Please ensure Javascript is enabled for purposes of website accessibility
Home / News / News Story / Wife liable for deceased husband's medical debts

Wife liable for deceased husband's medical debts

A Guilford County woman could be liable under the common-law doctrine of necessaries for her late husband’s medical bills, even though they had kept separate finances throughout their marriage, the Court of Appeals has ruled.
The wife’s counsel had argued that the doctrine of necessaries is “fundamentally flawed” and based on the “antiquated” law that a married woman is legally disabled to handle her own financial affairs.
Judge James A. Wynn Jr., writing for the panel, said it was bound by precedent, including the state Supreme Court’s 1987 decision in N.C. Baptist Hospitals v. Harris, 319 N.C. 347, which held a wife to be liable for her husband’s necessary medical expenses.
Although the state Supreme Court has abolished a common-law doctrine before Wynn actually wrote the 1998 opinion in Nelson v. Freeland, 349 N.C. 615, which discarded the common-law distinction between licensees and invitees in premises liability actions the panel said the Court of Appeals did not possess the same authority.
“We must uphold the trial court’s grant of summary judgment” in favor of the hospital, Wynn wrote.
Chief Judge John C. Martin and Judge Linda H. Stephens concurred in the case, Moses H. Cone Memorial Hospital Operating Corp. v. Hawley (North Carolina Lawyers Weekly No. 09-07-0150, 5 pages).
“The Harris case actually extended the doctrine to cover both spouses wives as well as husbands and we think that was a recognition of the changing times,” said Greensboro attorney Thomas E. Cone, who represents the hospital.
“In this case, the facts were essentially identical to the Harris case. I don’t think the Court of Appeals had any leeway to rule in any other manner.”
The wife had specifically argued that the doctrine of necessaries conflicted with the Separate Property Clause of the state constitution, contradicted the state’s public policy favoring marriage and violated the state’s contractual privity laws.
Those issues could come up again in the Supreme Court. Greensboro attorneys W. Eric Medlin, Adrienne S. Blocker and John F. Bloss, who represent the wife pro bono, said they planned to file a petition for discretionary review.
“In our opinion, it discourages marriage,” Blocker told North Carolina Lawyers Weekly. “If you look at the doctrine, it’s encouraged people to live together not as husband and wife legally but just to live together so that they will not be responsible for each other’s debts. That’s the exact opposite of what we in North Carolina promote as our public policy.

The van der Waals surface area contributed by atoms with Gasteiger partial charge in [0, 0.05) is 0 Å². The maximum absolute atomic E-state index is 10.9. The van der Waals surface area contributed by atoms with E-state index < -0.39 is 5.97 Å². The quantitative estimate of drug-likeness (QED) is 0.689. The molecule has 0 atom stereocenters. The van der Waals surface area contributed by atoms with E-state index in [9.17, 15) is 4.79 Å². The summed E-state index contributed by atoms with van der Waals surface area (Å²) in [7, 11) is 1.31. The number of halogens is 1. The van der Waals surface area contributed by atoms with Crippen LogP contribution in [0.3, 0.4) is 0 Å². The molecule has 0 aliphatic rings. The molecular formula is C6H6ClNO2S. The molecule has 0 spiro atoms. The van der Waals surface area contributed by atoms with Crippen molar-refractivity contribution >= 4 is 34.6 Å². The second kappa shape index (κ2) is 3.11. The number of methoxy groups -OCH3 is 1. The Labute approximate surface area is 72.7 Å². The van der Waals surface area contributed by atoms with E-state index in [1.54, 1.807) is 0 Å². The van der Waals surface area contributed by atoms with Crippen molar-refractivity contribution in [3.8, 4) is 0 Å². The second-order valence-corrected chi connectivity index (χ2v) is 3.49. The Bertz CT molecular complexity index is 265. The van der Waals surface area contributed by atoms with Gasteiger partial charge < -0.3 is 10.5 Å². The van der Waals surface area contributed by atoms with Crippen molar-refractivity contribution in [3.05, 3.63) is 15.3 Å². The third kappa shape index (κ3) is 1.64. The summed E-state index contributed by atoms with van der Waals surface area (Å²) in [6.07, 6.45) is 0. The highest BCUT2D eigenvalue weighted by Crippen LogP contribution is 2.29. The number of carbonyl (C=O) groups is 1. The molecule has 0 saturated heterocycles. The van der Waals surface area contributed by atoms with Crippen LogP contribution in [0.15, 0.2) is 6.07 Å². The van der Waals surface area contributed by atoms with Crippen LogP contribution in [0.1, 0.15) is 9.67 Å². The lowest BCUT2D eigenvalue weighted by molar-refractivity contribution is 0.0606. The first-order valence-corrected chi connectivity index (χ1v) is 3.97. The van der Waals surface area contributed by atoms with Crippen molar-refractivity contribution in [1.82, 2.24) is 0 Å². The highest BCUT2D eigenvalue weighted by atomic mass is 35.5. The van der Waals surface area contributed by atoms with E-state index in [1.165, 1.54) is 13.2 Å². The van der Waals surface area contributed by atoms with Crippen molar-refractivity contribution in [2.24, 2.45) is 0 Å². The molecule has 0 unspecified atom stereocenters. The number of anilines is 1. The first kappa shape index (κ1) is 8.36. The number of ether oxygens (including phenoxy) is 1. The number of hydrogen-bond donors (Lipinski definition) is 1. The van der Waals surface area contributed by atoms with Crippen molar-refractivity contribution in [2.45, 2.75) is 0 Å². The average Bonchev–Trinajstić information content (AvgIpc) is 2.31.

“We feel it’s definitely out of step with the modern age.”
In what was a second marriage for both, the wife and her late husband had separated their finances. That included the debts incurred by the husband while he was being treated for leukemia at the hospital.
He filed for chapter 7 bankruptcy, and his debts were discharged in February 2006.
After his death in June 2007, the hospital filed an action to recover the husband’s unpaid medical expenses from his wife.
The trial court, relying on the doctrine of necessaries, granted summary judgment in favor of the hospital in February 2008. The wife appealed.
Antiquated doctrine?
In her brief, the wife pointed out that the doctrine originated “in the days when women were considered chattel,” and it was considered the husband’s duty to manage his wife’s financial affairs and to provide for her necessary expenses.
“Today, however, that legal disability no longer exists and North Carolina women é are finding themselves financially liable for their husbands’ debts as a result of the very common law that was meant to protect them,” the wife’s brief said.
The Harris case and its progeny, which extended the doctrine to apply equally to both spouses, essentially provided a “debt-collection tool” to medical service creditors even though it could be used by virtually any creditor the wife argued.
In the wife’s view, the doctrine went against Article X, Sect. 4 of the state constitution, which is known as the Separate Property Clause.
Under the clause, a wife’s property acquired before marriage and any property she is entitled to during marriage remains her separate property “and shall not be liable for any debts, obligations or engagements of her husband” unless the General Assembly has passed a law otherwise.
Because it conflicted with that clause, the extension of the doctrine under Harris did not merit stare decisis treatment, the wife argued. The wife also claimed that the Supreme Court had not squarely addressed the impact of the Separate Property Clause in that case.
The hospital, on other hand, said the Harris decision had, in fact, referenced the constitutional clause and, regardless, the clause was not applicable to a case involving the doctrine of necessaries.
“This is not an action in rem to reach property; it is an action against [the wife] to enforce a debt for which she is directly liable under the doctrine of necessaries,” the hospital argued in its brief.
“Whether and to what extent her property may be liable for her own debt is not at issue in this case.”
The hospital also contended that the privity-of-contract argument was irrelevant in a case that had not been brought in contract, and it claimed the doctrine as extended in Harris was in tune with modern ideas of marital relationships.
“The Supreme Court’s holding was a thoughtful response calibrated to modernize the application of a long-standing, societally accepted doctrine to modern notions of general neutrality under the state and federal constitutions,” the hospital argued.

Leave a Reply

Your email address will not be published. Required fields are marked *